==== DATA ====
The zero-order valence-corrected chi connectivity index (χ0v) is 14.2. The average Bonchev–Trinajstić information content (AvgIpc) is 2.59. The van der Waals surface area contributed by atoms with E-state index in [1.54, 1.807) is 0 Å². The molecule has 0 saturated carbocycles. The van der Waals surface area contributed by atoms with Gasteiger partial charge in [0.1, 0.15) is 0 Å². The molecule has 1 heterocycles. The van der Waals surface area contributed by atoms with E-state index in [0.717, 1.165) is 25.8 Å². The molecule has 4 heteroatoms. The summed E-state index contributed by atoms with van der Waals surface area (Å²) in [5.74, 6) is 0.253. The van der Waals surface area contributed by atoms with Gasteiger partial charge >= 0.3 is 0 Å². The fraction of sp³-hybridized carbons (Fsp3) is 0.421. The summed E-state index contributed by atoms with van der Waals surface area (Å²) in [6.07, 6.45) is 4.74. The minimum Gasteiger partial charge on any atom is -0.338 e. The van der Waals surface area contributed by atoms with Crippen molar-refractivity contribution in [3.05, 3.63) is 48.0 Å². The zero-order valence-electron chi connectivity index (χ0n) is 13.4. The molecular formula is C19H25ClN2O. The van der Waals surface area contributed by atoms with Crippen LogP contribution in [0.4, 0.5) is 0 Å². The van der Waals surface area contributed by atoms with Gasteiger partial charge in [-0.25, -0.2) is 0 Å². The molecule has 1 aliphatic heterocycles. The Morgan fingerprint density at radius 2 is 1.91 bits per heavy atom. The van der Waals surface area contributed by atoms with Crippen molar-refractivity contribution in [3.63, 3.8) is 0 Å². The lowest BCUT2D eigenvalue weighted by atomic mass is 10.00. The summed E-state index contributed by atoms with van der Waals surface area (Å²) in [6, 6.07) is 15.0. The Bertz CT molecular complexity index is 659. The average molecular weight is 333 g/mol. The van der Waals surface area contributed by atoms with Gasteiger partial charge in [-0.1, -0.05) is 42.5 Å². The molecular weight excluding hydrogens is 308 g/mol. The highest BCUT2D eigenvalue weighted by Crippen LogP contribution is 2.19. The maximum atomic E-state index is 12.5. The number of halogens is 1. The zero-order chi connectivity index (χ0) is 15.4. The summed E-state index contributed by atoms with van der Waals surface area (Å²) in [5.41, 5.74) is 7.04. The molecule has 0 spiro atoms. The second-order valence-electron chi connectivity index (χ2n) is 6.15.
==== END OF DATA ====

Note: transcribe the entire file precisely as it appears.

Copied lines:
The zero-order valence-corrected chi connectivity index (χ0v) is 14.2. The average Bonchev–Trinajstić information content (AvgIpc) is 2.59. The van der Waals surface area contributed by atoms with E-state index in [1.54, 1.807) is 0 Å². The molecule has 0 saturated carbocycles. The van der Waals surface area contributed by atoms with Gasteiger partial charge in [0.1, 0.15) is 0 Å². The molecule has 1 heterocycles. The van der Waals surface area contributed by atoms with E-state index in [0.717, 1.165) is 25.8 Å². The molecule has 4 heteroatoms. The summed E-state index contributed by atoms with van der Waals surface area (Å²) in [5.74, 6) is 0.253. The van der Waals surface area contributed by atoms with Gasteiger partial charge >= 0.3 is 0 Å². The fraction of sp³-hybridized carbons (Fsp3) is 0.421. The summed E-state index contributed by atoms with van der Waals surface area (Å²) in [6.07, 6.45) is 4.74. The minimum Gasteiger partial charge on any atom is -0.338 e. The van der Waals surface area contributed by atoms with Crippen molar-refractivity contribution in [3.05, 3.63) is 48.0 Å². The zero-order valence-electron chi connectivity index (χ0n) is 13.4. The molecular formula is C19H25ClN2O. The van der Waals surface area contributed by atoms with Crippen LogP contribution in [0.4, 0.5) is 0 Å². The van der Waals surface area contributed by atoms with Gasteiger partial charge in [-0.25, -0.2) is 0 Å². The molecule has 1 aliphatic heterocycles. The Morgan fingerprint density at radius 2 is 1.91 bits per heavy atom. The van der Waals surface area contributed by atoms with Crippen molar-refractivity contribution in [3.63, 3.8) is 0 Å². The lowest BCUT2D eigenvalue weighted by atomic mass is 10.00. The summed E-state index contributed by atoms with van der Waals surface area (Å²) in [6, 6.07) is 15.0. The Bertz CT molecular complexity index is 659. The average molecular weight is 333 g/mol. The van der Waals surface area contributed by atoms with Gasteiger partial charge in [-0.1, -0.05) is 42.5 Å². The molecular weight excluding hydrogens is 308 g/mol. The highest BCUT2D eigenvalue weighted by Crippen LogP contribution is 2.19. The maximum atomic E-state index is 12.5. The number of halogens is 1. The zero-order chi connectivity index (χ0) is 15.4. The summed E-state index contributed by atoms with van der Waals surface area (Å²) in [5.41, 5.74) is 7.04. The molecule has 0 spiro atoms. The second-order valence-electron chi connectivity index (χ2n) is 6.15.